On May 2, I had the honor of accompanying MaineTransNet to its lobbying day at the State House. I signed up to join the organization because with the current wave of anti-transgender attitudes (not to mention legislation – yikes!) sweeping across the country, I figured the trans community could use all the help they could get, even from me. I also felt it was important to go and show the lawmakers who occupy the halls of power that cisgender people are a part of this, too, and that we stand with our trans family. Also, I’d never been to the State House before. It’s super cool, it has little museum dioramas everywhere.

There were 180 trans Mainers and their allies in attendance. Some people think that being transgender is a young person’s game, so to speak, that it’s a brand new fad restricted to hip 20-somethings in big cities. I can confirm from my personal reporting that it’s not. Mainers in that room ranged from young children (having an educational out-of-class day, no doubt) to – well, my mom taught me never to comment on a woman’s age, so I’ll just say that there were also many venerable elders with us.  

In order to go meet with our representatives, we divided ourselves up by Senate district. Nobody would have to go into a meeting alone. I ended up in a multidistrict group with all the other people who were the only attendees from their district. We came from all over Maine, from Portland and Bangor to Bridgton and Carmel. There were folks who were clearly old hands at glad-handing as well as a bunch of newbies (like me).

In particular, I was lucky enough to talk with two trans high schoolers from small towns. They were so smart and so brave; I would never have had the guts to walk up to an elected official when I was their age. (I barely have the guts now!) But, God, was I sad they had to do it. They were juniors; they should have been focusing on prom and college applications and, I don’t know, TikTok dances? Whatever kids are into these days, instead of having to explain their humanity to a bunch of grown-ups. Of course, I was their age when the 2009 statewide ban on gay marriage passed by referendum. So it goes. 

There were a dozen organizations “tabling” in a main hall. And if you know anything about Mainers, you know we love free swag and knickknacks; I must have gotten a year’s supply of pens from EqualityMaine and Maine Family Planning and Prep207. The most important thing I learned in the tabling rotunda was that you can order free, at-home HIV test kids from the website of the Frannie Peabody Center. If you or someone you know hasn’t been tested recently (I have – yet another benefit of kidney donation), I urge you to take advantage of the program and know your status.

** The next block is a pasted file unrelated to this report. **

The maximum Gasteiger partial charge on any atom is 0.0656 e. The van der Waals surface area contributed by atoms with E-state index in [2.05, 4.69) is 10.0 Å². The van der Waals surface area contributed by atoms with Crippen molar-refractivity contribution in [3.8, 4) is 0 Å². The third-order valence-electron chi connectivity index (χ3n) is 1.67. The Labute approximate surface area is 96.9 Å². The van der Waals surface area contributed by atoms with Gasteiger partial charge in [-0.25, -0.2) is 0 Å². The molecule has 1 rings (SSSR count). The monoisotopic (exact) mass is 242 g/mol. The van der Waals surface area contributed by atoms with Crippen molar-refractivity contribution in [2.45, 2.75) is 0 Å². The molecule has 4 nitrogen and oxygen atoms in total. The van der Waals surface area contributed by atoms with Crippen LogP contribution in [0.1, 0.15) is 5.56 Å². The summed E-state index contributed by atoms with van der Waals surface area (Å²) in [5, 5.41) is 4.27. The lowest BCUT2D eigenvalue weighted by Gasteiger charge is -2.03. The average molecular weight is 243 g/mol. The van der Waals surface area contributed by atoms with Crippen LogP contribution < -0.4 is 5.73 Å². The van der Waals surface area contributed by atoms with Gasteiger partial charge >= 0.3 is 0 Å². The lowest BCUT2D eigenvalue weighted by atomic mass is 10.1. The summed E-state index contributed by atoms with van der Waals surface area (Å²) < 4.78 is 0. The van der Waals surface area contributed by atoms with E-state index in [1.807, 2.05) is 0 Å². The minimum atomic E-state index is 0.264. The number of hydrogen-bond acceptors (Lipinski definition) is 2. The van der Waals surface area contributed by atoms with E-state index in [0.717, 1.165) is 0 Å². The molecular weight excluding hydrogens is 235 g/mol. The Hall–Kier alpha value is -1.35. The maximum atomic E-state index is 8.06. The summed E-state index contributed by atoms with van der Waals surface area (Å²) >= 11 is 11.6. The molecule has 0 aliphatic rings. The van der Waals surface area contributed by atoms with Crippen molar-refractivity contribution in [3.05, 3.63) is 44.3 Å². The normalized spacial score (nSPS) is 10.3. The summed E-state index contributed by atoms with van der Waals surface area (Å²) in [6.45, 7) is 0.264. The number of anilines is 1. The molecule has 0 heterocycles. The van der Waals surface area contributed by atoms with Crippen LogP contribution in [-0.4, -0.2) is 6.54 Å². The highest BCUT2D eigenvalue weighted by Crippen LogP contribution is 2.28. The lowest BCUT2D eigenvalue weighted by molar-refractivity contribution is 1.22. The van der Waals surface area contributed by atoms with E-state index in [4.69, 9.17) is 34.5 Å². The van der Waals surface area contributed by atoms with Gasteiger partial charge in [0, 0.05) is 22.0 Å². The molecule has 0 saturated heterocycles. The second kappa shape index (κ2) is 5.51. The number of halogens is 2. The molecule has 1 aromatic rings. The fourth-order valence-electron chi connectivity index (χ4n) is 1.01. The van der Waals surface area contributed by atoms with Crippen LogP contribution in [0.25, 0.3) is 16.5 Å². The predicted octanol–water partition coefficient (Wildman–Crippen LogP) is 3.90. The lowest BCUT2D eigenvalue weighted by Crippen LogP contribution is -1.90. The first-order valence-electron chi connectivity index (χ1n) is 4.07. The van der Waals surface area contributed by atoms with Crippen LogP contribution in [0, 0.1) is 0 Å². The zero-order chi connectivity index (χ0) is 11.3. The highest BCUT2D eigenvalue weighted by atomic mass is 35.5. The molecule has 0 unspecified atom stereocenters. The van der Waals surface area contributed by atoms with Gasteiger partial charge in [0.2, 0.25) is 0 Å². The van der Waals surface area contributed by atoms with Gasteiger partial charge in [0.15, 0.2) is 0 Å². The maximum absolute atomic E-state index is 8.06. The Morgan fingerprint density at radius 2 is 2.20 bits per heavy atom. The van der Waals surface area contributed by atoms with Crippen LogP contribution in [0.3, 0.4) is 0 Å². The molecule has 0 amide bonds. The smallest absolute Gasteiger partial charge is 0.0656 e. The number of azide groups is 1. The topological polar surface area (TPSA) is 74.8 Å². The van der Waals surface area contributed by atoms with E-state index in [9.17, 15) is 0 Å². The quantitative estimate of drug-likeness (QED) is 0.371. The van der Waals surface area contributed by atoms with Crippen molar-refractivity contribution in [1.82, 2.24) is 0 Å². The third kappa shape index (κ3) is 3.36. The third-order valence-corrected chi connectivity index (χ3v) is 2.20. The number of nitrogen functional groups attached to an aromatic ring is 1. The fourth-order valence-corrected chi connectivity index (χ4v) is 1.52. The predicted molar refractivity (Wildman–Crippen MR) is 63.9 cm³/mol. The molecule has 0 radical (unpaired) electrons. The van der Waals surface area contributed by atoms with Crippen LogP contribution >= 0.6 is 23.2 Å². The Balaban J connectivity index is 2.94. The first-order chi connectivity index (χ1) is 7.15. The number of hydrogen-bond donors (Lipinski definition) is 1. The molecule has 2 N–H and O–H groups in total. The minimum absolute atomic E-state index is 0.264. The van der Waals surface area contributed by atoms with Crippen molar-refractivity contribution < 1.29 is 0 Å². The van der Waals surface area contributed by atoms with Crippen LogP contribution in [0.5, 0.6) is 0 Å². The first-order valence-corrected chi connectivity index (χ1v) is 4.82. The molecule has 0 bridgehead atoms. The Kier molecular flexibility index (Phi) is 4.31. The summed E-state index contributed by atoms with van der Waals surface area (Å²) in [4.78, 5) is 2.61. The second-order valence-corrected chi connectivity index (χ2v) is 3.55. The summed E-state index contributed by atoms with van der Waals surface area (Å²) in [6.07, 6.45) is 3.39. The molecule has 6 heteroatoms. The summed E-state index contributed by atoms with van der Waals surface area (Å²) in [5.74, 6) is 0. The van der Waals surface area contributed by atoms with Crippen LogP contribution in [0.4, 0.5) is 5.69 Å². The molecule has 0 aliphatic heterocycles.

We assembled on the most photogenic staircase of the State House for a news conference, stacked up and down like a group prom picture. There were some short speeches. Most were pretty standard, except for the delegation from the Wabanaki/2Spirit Alliance. You couldn’t miss them, in resplendent rainbow-colored Indigenous regalia. They stood out from the suits and ties of the State House. Despite centuries of colonialism trying to wipe them out, Maine’s Indigenous peoples are still here, still living their traditions and their truth. When April Tomah started to speak, she stumbled over a few words. The rest of the Wabanaki delegation placed their hands on her back. It was subtle. You couldn’t see it from the front; I was standing behind them. You could see strength passing through the five of them. And they didn’t just speak, they sang – a song called “Remember Me” – and the marble of the State House echoed and they sounded far more in number than five.  


Did you know that in order to ask to speak to your legislator during the session, you have to have an usher pass them a note while you wait outside the chamber, or grab them in the hallway? It all felt very middle school.

I sent two notes to Rep. Ed Polewarczyk (my state representative), asking if he would come out to talk with me for a minute, but he didn’t answer. It was almost overwhelmingly noisy in the halls – marble doesn’t muffle voices very well – and in addition to the dozens of people, there was also a high-pitched bell ringing pretty much constantly, calling the legislators to session. It’s a wonder all politicians aren’t deaf.  

When the legislators went back into their chamber, the heavy wooden doors closed, and they took up the important business of state, we all gathered for pizza. One thousand dollars worth of pizza, to be specific. (Never say trans people aren’t helping to support the local economy.) The day was a beautiful show of community and love. Transgender Mainers are as much a part of this state as pine trees and lobster and complaining about tourists and fighting seagulls. Anyone who wants to get to them has to go through me first. 

Victoria Hugo-Vidal is a Maine millennial. She can be contacted at:
Twitter: @mainemillennial

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